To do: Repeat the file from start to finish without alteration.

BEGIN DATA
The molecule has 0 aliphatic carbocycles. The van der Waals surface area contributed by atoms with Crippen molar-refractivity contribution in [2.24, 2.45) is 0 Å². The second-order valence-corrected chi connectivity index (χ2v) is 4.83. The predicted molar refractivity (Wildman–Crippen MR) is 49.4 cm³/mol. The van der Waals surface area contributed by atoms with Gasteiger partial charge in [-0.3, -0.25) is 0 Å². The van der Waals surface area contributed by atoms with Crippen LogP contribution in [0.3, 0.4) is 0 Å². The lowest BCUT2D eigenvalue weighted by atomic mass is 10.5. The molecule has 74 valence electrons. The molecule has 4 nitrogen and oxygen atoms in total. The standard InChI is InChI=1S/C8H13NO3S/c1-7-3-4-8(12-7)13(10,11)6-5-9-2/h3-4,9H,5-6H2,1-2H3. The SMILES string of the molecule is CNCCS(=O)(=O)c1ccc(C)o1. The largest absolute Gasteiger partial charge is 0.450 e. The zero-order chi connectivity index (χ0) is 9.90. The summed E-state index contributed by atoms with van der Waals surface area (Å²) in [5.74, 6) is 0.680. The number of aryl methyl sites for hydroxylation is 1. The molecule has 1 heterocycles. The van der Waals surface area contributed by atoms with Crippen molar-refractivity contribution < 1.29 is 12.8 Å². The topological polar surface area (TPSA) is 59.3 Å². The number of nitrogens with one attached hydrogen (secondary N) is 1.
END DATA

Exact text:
The molecule has 0 aliphatic carbocycles. The van der Waals surface area contributed by atoms with Crippen molar-refractivity contribution in [2.24, 2.45) is 0 Å². The second-order valence-corrected chi connectivity index (χ2v) is 4.83. The predicted molar refractivity (Wildman–Crippen MR) is 49.4 cm³/mol. The van der Waals surface area contributed by atoms with Gasteiger partial charge in [-0.3, -0.25) is 0 Å². The van der Waals surface area contributed by atoms with Crippen LogP contribution in [0.3, 0.4) is 0 Å². The lowest BCUT2D eigenvalue weighted by atomic mass is 10.5. The molecule has 74 valence electrons. The molecule has 4 nitrogen and oxygen atoms in total. The standard InChI is InChI=1S/C8H13NO3S/c1-7-3-4-8(12-7)13(10,11)6-5-9-2/h3-4,9H,5-6H2,1-2H3. The SMILES string of the molecule is CNCCS(=O)(=O)c1ccc(C)o1. The largest absolute Gasteiger partial charge is 0.450 e. The zero-order chi connectivity index (χ0) is 9.90. The summed E-state index contributed by atoms with van der Waals surface area (Å²) in [5.74, 6) is 0.680. The number of aryl methyl sites for hydroxylation is 1. The molecule has 1 heterocycles. The van der Waals surface area contributed by atoms with Crippen molar-refractivity contribution < 1.29 is 12.8 Å². The topological polar surface area (TPSA) is 59.3 Å². The number of nitrogens with one attached hydrogen (secondary N) is 1.